Actually, I think many people LIKE the word "patient".
Whatever its derivations may be, I doubt that many people think of it as meaning "sufferer". I think for many people it means the role of the person seeking (and hopefully obtaining) advice and/or treatment from a doctor or other healthcare provider. (I shall use "doctor" for the rest of this comment, as I am a doctor; I expect that most, perhaps all, of what I say will apply to people in other healthcare provider roles.)
The role of a doctor is that of a professional. The duty of a doctor is not generally considered to be purely to provide what somebody wants, as long as they can pay the fee negotiated. Ethical principles apply.
The word "customer", however, implies that the patient can have whatever they want from the doctor, if it can be provided and a fee agreed, whatever harms the "treatment" they purchase may cause.
Or maybe you do feel that if you decide you want a treatment which, in a doctor's eyes, will cost you money, do you harm, and not benefit you, you should be able to demand that the doctor provides it for you because, after all, you're paying the bill?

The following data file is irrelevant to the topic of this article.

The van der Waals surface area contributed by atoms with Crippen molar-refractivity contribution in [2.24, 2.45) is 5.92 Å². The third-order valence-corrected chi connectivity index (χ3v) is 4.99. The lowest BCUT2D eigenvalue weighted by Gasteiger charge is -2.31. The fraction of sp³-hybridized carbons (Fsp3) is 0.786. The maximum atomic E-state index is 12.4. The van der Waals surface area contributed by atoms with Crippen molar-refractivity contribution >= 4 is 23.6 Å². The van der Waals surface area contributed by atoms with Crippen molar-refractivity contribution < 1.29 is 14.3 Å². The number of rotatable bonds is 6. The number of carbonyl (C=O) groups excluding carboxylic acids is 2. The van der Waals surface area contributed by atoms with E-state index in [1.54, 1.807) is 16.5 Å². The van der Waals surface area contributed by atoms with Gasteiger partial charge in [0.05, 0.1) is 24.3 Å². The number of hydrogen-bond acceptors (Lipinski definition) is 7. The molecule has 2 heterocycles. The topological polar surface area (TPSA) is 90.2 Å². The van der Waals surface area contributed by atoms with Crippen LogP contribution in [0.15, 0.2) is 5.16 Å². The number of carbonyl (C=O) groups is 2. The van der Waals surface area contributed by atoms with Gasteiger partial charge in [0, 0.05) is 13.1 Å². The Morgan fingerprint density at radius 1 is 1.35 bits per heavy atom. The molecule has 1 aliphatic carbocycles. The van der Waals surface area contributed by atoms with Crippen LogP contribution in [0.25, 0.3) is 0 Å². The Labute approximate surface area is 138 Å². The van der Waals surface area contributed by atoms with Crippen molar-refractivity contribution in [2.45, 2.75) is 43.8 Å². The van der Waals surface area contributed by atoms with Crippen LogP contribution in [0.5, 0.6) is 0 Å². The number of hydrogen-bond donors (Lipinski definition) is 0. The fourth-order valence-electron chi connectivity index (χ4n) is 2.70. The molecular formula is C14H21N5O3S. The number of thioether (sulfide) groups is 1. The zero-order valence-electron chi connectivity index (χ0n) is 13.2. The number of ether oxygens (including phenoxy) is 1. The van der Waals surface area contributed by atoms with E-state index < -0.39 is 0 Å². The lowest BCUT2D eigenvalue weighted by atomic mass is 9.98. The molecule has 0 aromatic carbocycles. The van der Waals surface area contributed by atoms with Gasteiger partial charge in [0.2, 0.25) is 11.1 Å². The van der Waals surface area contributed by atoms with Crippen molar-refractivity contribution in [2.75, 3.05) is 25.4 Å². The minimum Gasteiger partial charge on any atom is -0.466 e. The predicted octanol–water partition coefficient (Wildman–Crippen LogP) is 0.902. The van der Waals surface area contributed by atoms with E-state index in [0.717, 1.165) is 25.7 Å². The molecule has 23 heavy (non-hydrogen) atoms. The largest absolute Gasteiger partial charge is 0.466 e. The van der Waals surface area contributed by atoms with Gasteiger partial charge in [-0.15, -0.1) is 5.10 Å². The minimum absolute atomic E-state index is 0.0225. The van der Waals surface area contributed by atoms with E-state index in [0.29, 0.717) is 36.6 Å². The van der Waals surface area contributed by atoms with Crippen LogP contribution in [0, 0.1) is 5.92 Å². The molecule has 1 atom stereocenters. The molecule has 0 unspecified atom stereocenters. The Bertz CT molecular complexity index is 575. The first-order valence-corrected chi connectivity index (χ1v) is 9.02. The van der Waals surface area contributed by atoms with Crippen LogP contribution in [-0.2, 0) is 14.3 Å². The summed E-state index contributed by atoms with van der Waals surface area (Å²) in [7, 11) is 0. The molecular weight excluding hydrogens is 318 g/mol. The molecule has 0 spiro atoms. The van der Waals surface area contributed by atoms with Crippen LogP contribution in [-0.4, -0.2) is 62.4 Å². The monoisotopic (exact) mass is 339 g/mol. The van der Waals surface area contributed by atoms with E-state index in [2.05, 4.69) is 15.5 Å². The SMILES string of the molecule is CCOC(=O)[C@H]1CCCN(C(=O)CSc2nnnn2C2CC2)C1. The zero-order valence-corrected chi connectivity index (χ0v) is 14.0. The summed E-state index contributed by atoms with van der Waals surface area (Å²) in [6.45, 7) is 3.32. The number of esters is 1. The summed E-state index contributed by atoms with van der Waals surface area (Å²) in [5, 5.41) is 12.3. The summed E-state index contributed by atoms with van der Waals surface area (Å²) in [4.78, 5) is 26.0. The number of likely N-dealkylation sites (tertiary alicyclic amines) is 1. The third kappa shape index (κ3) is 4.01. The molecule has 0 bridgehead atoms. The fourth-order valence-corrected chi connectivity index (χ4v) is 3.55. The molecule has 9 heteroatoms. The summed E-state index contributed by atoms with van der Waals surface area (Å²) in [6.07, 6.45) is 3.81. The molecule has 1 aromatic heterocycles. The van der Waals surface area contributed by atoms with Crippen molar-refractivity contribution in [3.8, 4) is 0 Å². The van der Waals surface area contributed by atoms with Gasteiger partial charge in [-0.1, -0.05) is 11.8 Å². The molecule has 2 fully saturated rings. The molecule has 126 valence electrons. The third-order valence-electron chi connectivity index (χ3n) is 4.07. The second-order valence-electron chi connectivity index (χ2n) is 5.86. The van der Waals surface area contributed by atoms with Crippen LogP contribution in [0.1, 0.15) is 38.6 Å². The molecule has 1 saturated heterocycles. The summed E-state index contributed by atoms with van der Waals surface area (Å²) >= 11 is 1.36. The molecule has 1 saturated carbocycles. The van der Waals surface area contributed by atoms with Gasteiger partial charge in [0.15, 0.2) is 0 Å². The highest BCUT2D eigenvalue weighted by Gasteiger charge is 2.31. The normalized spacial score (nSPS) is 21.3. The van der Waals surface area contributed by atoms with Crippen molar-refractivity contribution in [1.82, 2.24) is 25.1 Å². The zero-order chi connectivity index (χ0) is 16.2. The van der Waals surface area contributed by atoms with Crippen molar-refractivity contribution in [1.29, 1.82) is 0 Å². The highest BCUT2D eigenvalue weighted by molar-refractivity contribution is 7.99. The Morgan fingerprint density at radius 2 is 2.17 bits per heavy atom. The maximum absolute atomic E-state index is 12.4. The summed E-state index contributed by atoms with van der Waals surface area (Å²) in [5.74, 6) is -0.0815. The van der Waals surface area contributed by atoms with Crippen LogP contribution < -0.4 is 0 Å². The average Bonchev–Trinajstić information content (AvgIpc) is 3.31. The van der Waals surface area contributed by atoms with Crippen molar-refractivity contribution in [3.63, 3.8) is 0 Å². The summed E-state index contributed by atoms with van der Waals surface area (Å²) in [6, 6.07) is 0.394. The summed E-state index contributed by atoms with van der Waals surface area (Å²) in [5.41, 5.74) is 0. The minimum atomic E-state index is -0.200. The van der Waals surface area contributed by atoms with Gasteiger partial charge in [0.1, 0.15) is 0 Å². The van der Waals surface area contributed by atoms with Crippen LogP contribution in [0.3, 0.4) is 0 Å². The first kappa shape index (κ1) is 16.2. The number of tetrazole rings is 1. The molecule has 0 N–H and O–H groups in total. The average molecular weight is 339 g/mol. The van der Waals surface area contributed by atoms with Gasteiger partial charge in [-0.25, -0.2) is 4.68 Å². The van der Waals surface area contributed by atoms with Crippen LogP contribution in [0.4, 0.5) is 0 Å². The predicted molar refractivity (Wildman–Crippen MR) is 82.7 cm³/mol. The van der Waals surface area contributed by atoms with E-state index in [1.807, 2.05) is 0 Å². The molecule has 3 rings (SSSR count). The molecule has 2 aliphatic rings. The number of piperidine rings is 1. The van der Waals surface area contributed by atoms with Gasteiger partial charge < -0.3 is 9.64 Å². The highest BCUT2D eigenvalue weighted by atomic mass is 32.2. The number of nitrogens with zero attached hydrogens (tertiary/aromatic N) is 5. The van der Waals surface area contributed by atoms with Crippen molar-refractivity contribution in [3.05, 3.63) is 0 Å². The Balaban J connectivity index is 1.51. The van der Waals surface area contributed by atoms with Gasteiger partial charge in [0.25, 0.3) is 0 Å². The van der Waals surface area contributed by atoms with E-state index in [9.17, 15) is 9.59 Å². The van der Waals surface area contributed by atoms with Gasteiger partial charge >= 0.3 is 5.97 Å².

Other terms are used in some circles. "Client" is commonly used in some specialities; and in other circles people whom I would call patients are called "users" - short for "service-users", meaning that they use the services of a healthcare provider (a term which seems to me to have overtones of "drug user" with the stigma this carries).
I wonder if you are mistaking the issue here? Do you perceive illness as stigmatising per se? If so, any expression used to refer to somebody who is or may be unwell could be or become stigmatising by association? If that's the case then whatever word you substitute for "patient" will, over time, acquire the same stigma.
No, I like the term "patient". I have no objection, when I am on the other side of the desk or on the couch or operating table, to being called a "patient". This is, as far as I'm concerned, a dignified and adult way to refer to me when in this role.